Revenue rose 19.3 percent to $3.17 billion. Analysts had estimated $3.15 billion.
The carrier said it would be profitable in the current third quarter and the full year.
US Airways also said it would recall 220 flight attendants, 125 from the old US Airways and 95 from the former America West. The two airlines merged in 2005.
Of the 80 pilots expected to return by year's end, 40 are from each predecessor airline.
Chief executive officer Doug Parker said the earnings represented the first quarterly profit, excluding special items, since the third quarter of 2007, and the second-highest since the 2005 merger with America West. "We have more cash today than we've had in two years," he said. "Our earnings are higher than they have been in three years. We feel very good about the prospects."
US Airways has reduced capacity, trimmed operating and capital spending, increased revenue from added fees for such items as checked bags, and made operations more efficient. "Those steps, combined with an improving economic environment, have led to these results," Parker said.
President Scott Kirby said that while "revenue metrics are up dramatically" year-over-year, they are "still down slightly from their peaks in 2008."
"This feels to us like a tepid recovery, and one that isn't getting rapidly better," Kirby told investors. But it is not getting worse. "While that's not what we would like to see for the country, a tepid recovery is also leading to moderate fuel prices. As a result, US Airways and the industry are producing near-record profits, despite a weak recovery under way."
In a memo to employees, US Airways said: "After nearly 24 months of normal attrition, we are now in a position to bring some of those crew members back to active status. Today's news is not about any planned growth for US Airways per se, but rather more about making sure we have ample crew in place to support our existing network."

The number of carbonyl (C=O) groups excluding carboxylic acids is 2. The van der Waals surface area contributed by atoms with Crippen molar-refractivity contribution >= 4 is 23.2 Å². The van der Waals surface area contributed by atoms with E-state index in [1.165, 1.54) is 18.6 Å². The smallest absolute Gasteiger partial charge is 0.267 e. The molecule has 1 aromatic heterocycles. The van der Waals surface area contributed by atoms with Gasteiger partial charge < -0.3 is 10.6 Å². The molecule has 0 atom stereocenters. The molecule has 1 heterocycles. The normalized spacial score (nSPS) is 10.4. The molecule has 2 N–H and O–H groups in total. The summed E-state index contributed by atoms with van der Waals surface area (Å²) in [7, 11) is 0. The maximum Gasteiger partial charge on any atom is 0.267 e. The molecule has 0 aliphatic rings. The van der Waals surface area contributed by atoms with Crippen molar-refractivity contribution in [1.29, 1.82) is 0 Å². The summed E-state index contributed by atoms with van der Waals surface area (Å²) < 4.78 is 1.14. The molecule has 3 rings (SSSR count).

A breakdown of where the furloughed flight crews are based was not yet available.
"These things take several weeks to play out, but it's safe to say some will be based in Philadelphia," spokesman Morgan Durrant said.
Separately, American Airlines narrowed its second-quarter loss to $10.7 million, or 3 cents a share, compared with last year's loss of $390 million, or $1.39 a share.
American is the only U.S. airline, so far, to report a second-quarter loss.
American's revenue rose 16 percent to $5.67 billion. The carrier said fuel costs jumped 24 percent.
Meanwhile, AirTran Holdings Inc. reported that its quarterly profit fell 84 percent on higher fuel costs, and the company recorded derivative losses, compared with gains a year earlier.
AirTran reported a profit of $12.4 million, or 9 cents a share, from a profit of $78.4 million, or 56 cents a share, a year earlier.
Revenue rose 16 percent to $700.6 million.
Fuel costs increased 37.2 percent, which was AirTran's largest expense year-over-year.
Contact staff writer Linda Loyd at 215-854-2831 or firstname.lastname@example.org.